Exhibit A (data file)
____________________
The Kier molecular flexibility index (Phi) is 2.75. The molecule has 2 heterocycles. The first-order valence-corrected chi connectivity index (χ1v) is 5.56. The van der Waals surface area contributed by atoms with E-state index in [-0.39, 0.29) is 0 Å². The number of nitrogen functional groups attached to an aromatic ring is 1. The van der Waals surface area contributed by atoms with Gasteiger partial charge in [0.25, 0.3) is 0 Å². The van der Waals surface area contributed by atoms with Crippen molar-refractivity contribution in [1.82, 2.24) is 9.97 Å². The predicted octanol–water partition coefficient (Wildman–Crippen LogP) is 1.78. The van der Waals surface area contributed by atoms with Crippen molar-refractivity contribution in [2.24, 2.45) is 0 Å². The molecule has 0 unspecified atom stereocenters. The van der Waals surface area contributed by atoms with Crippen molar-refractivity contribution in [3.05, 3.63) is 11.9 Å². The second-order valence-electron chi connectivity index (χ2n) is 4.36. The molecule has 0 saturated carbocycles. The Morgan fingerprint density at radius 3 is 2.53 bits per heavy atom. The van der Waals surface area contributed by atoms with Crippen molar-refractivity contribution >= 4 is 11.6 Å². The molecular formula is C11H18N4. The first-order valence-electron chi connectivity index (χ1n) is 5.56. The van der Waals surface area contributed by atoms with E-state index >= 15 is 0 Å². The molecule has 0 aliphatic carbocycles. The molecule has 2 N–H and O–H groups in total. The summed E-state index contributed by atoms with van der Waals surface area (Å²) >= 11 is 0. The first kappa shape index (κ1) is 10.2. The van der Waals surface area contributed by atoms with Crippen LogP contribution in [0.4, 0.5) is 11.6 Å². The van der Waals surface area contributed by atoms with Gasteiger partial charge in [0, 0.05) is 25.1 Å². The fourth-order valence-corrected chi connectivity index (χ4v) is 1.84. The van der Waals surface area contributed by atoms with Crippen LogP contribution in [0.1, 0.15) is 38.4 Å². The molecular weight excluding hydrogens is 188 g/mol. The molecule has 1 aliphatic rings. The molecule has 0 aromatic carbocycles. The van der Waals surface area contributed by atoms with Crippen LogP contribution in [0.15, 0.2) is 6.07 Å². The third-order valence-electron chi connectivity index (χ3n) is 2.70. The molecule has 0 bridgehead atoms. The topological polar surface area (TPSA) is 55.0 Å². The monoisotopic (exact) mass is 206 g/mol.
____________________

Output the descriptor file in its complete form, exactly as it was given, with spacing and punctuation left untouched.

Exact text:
The Kier molecular flexibility index (Phi) is 2.75. The molecule has 2 heterocycles. The first-order valence-corrected chi connectivity index (χ1v) is 5.56. The van der Waals surface area contributed by atoms with E-state index in [-0.39, 0.29) is 0 Å². The number of nitrogen functional groups attached to an aromatic ring is 1. The van der Waals surface area contributed by atoms with Gasteiger partial charge in [0.25, 0.3) is 0 Å². The van der Waals surface area contributed by atoms with Crippen molar-refractivity contribution in [1.82, 2.24) is 9.97 Å². The predicted octanol–water partition coefficient (Wildman–Crippen LogP) is 1.78. The van der Waals surface area contributed by atoms with Crippen molar-refractivity contribution in [2.24, 2.45) is 0 Å². The molecule has 0 unspecified atom stereocenters. The van der Waals surface area contributed by atoms with Crippen molar-refractivity contribution in [3.05, 3.63) is 11.9 Å². The second-order valence-electron chi connectivity index (χ2n) is 4.36. The molecule has 0 saturated carbocycles. The Morgan fingerprint density at radius 3 is 2.53 bits per heavy atom. The van der Waals surface area contributed by atoms with Crippen molar-refractivity contribution >= 4 is 11.6 Å². The molecular formula is C11H18N4. The first-order valence-electron chi connectivity index (χ1n) is 5.56. The van der Waals surface area contributed by atoms with E-state index >= 15 is 0 Å². The molecule has 0 aliphatic carbocycles. The molecule has 2 N–H and O–H groups in total. The summed E-state index contributed by atoms with van der Waals surface area (Å²) >= 11 is 0. The first kappa shape index (κ1) is 10.2. The van der Waals surface area contributed by atoms with Crippen LogP contribution in [0.4, 0.5) is 11.6 Å². The van der Waals surface area contributed by atoms with Gasteiger partial charge in [0, 0.05) is 25.1 Å². The fourth-order valence-corrected chi connectivity index (χ4v) is 1.84. The van der Waals surface area contributed by atoms with Crippen LogP contribution in [0.1, 0.15) is 38.4 Å². The molecular weight excluding hydrogens is 188 g/mol. The molecule has 1 aliphatic rings. The molecule has 0 aromatic carbocycles. The van der Waals surface area contributed by atoms with Crippen LogP contribution in [0.15, 0.2) is 6.07 Å². The third-order valence-electron chi connectivity index (χ3n) is 2.70. The molecule has 0 bridgehead atoms. The topological polar surface area (TPSA) is 55.0 Å². The monoisotopic (exact) mass is 206 g/mol.